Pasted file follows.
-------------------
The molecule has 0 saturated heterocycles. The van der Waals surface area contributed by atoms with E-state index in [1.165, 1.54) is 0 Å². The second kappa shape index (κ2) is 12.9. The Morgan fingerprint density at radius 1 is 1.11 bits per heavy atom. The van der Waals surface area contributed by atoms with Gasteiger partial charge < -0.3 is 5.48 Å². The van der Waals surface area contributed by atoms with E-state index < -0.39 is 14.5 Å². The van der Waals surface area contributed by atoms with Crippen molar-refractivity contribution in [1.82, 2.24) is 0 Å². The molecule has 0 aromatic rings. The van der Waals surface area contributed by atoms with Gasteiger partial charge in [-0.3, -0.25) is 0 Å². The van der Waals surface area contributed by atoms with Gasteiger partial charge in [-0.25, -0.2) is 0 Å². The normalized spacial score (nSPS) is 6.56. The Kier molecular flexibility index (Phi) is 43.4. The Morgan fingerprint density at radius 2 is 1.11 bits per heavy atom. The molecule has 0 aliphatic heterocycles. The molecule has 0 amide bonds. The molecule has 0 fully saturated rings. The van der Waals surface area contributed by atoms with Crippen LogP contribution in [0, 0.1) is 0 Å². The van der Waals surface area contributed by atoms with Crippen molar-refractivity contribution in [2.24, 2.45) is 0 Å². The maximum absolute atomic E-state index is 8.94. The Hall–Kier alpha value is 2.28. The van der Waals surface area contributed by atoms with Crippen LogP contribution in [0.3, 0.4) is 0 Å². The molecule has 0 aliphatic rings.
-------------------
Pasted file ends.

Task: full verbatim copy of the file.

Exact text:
The molecule has 0 saturated heterocycles. The van der Waals surface area contributed by atoms with E-state index in [1.165, 1.54) is 0 Å². The second kappa shape index (κ2) is 12.9. The Morgan fingerprint density at radius 1 is 1.11 bits per heavy atom. The van der Waals surface area contributed by atoms with Gasteiger partial charge < -0.3 is 5.48 Å². The van der Waals surface area contributed by atoms with E-state index < -0.39 is 14.5 Å². The van der Waals surface area contributed by atoms with Crippen molar-refractivity contribution in [1.82, 2.24) is 0 Å². The molecule has 0 aromatic rings. The van der Waals surface area contributed by atoms with Gasteiger partial charge in [-0.3, -0.25) is 0 Å². The van der Waals surface area contributed by atoms with Gasteiger partial charge in [-0.25, -0.2) is 0 Å². The normalized spacial score (nSPS) is 6.56. The Kier molecular flexibility index (Phi) is 43.4. The Morgan fingerprint density at radius 2 is 1.11 bits per heavy atom. The molecule has 0 aliphatic heterocycles. The molecule has 0 amide bonds. The molecule has 0 fully saturated rings. The van der Waals surface area contributed by atoms with Crippen LogP contribution in [0, 0.1) is 0 Å². The van der Waals surface area contributed by atoms with Crippen molar-refractivity contribution in [2.24, 2.45) is 0 Å². The maximum absolute atomic E-state index is 8.94. The Hall–Kier alpha value is 2.28. The van der Waals surface area contributed by atoms with Crippen LogP contribution in [0.3, 0.4) is 0 Å². The molecule has 0 aliphatic rings.